Dear Mother, dear Mother, the Church is cold, t But the Ale-house is healthy & pleasant & warm; Besides I can tell where I am use'd well, t Such usage in heaven will never do well. t But if at the Church they would give us some Ale. 5 And a pleasant fire, our souls to regale; We'd sing and we'd pray, all the live-long day; Nor ever once wish from the Church to stray, Then the Parson might preach & drink & sing. And we'd be as happy as birds in the spring: 10 And modest dame Lurch, who is always at Church, Would not have bandy children nor fasting nor birch. And God like a father rejoicing to see, t His children as pleasant and happy as he: Would have no more quarrel with the Devil or the Barrel 15 But kiss him & give him both drink and apparel. t [ SONGS 46 ] LONDON t

I wander thro' each charter'd street, t Near where the charter'd Thames does flow. And mark in every face I meet t Marks of weakness, marks of woe. [Begin Page 27] In every cry of every Man, 5 In every Infants cry of fear, t In every voice: in every ban, t The mind-forg'd manacles I hear t How the Chimney-sweepers cry t Every blackning Church appalls, t 10 And the hapless Soldiers sigh Runs in blood down Palace walls But most thro' midnight streets I hear t How the youthful Harlots curse Blasts the new-born Infants tear 15 And blights with plagues the Marriage hearse [ SONGS 47 ] The Human Abstract. t

Pity would be no more, t If we did not make somebody Poor: t And Mercy no more could be, If all were as happy as we; And mutual fear brings peace; 5 Till the selfish loves increase. Then Cruelty knits a snare, And spreads his baits with care. t He sits down with holy fears, And waters the ground with tears: 10 Then Humility takes its root Underneath his foot. Soon spreads the dismal shade Of Mystery over his head; And the Catterpiller and Fly, 15 Feed on the Mystery. And it bears the fruit of Deceit, Ruddy and sweet to eat; And the Raven his nest has made In its thickest shade. 20 The Gods of the earth and sea, Sought thro' Nature to find this Tree But their search was all in vain: There grows one in the Human Brain t [Begin Page 28] [ SONGS 48 ] INFANT SORROW t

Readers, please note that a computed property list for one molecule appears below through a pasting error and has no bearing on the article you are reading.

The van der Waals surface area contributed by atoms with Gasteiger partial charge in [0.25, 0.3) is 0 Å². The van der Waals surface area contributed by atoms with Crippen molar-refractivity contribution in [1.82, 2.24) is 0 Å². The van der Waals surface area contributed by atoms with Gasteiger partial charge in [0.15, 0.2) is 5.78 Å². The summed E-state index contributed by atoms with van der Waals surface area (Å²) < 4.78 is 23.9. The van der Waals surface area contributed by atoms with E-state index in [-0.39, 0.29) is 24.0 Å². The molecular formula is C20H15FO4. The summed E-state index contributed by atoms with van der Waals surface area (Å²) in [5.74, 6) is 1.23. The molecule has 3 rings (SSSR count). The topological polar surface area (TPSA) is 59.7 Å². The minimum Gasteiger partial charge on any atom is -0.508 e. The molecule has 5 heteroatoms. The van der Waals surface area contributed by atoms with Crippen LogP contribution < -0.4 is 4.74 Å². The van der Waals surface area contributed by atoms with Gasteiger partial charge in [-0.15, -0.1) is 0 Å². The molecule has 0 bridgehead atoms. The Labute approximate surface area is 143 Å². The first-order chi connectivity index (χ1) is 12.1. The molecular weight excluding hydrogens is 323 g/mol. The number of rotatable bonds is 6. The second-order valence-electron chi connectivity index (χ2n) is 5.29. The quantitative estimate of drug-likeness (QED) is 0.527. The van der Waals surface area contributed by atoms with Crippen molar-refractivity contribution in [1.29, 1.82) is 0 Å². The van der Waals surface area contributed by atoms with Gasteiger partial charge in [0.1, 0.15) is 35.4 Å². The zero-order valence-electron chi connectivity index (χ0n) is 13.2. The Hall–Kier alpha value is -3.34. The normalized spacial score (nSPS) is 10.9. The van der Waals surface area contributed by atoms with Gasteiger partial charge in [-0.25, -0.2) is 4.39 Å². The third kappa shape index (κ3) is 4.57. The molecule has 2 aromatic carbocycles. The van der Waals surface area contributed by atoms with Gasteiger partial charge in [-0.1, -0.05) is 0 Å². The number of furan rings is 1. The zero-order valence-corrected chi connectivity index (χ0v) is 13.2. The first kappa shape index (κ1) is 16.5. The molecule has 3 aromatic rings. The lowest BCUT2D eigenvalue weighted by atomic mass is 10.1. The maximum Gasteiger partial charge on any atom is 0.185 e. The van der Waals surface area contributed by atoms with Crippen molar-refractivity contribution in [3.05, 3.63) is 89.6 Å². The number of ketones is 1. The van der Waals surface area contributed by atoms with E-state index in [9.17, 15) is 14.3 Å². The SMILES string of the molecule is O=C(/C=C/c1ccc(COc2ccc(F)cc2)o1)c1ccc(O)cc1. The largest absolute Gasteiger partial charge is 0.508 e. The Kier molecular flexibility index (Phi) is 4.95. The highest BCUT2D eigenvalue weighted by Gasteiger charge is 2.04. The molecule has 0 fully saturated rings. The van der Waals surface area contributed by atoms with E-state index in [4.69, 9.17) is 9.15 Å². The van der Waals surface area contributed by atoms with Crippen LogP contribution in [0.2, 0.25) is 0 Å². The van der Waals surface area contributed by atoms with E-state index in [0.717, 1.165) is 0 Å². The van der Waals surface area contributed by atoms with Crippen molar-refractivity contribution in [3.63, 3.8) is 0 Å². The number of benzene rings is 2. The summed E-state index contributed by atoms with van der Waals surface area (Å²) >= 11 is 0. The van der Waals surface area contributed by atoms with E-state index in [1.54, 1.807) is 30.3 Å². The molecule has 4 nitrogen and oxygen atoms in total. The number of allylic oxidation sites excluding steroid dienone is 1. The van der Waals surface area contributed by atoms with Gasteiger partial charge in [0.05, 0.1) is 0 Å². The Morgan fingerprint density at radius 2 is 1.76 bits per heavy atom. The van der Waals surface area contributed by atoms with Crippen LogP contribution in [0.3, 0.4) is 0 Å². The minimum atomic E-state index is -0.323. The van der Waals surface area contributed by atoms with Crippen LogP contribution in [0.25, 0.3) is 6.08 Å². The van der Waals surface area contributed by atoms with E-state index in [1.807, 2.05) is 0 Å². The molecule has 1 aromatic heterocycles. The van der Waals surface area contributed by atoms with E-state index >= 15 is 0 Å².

My mother groand! my father wept. Into the dangerous world I leapt: Helpless, naked, piping loud; Like a fiend hid in a cloud. Struggling in my fathers bands: 5 Striving against my swadling bands: Bound and weary I thought best To sulk upon my mothers breast. [ SONGS 49 ] A POISON TREE. t

I was angry with my friend; I told my wrath, my wrath did end. I was angry with my foe: I told it not, my wrath did grow. And I waterd it in fears, 5 Night & morning with my tears: And I sunned it with smiles, And with soft deceitful wiles. And it grew both day and night. Till it bore an apple bright. 10 And my foe beheld it shine, And he knew that it was mine. And into my garden stole, When the night had veild the pole; In the morning glad I see; 15 My foe outstretchd beneath the tree. [ SONGS 50 ] A Little BOY Lost t

Nought loves another as itself Nor venerates another so. Nor is it possible to Thought A greater than itself to know: And Father, how can I love you, t 5 Or any of my brothers more? t I love you like the little bird t That picks up crumbs around the door. The Priest sat by and heard the child. In trembling zeal he siez'd his hair: t 10 He led him by his little coat: t And all admir'd the Priestly care. t [Begin Page 29] And standing on the altar high, t Lo what a fiend is here! said he: One who sets reason up for judge 15 Of our most holy Mystery. The weeping child could not be heard. The weeping parents wept in vain: They strip'd him to his little shirt. t And bound him in an iron chain. 20 And burn'd him in a holy place, t Where many had been burn'd before: The weeping parents wept in vain. Are such things done on Albions shore. t [ SONGS 51 ] A Little GIRL Lost

Children of the future Age, Reading this indignant page; Know that in a former time. Love! sweet Love! was thought a crime. In the Age of Gold, 5 Free from winters cold: Youth and maiden bright, To the holy light, Naked in the sunny beams delight. Once a youthful pair 10 Fill'd with softest care: Met in garden bright, Where the holy light, Had just removd the curtains of the night. There in rising day, 15 On the grass they play: Parents were afar: Strangers came not near: And the maiden soon forgot her fear. Tired with kisses sweet 20 They agree to meet, When the silent sleep Waves o'er heavens deep; And the weary tired wanderers weep. To her father white 25 Came the maiden bright: But his loving look, Like the holy book, All her tender limbs with terror shook. [Begin Page 30] Ona! pale and weak! 30 To thy father speak: O the trembling fear! O the dismal care! That shakes the blossoms of my hoary hair [ SONGS 52 ] To Tirzah t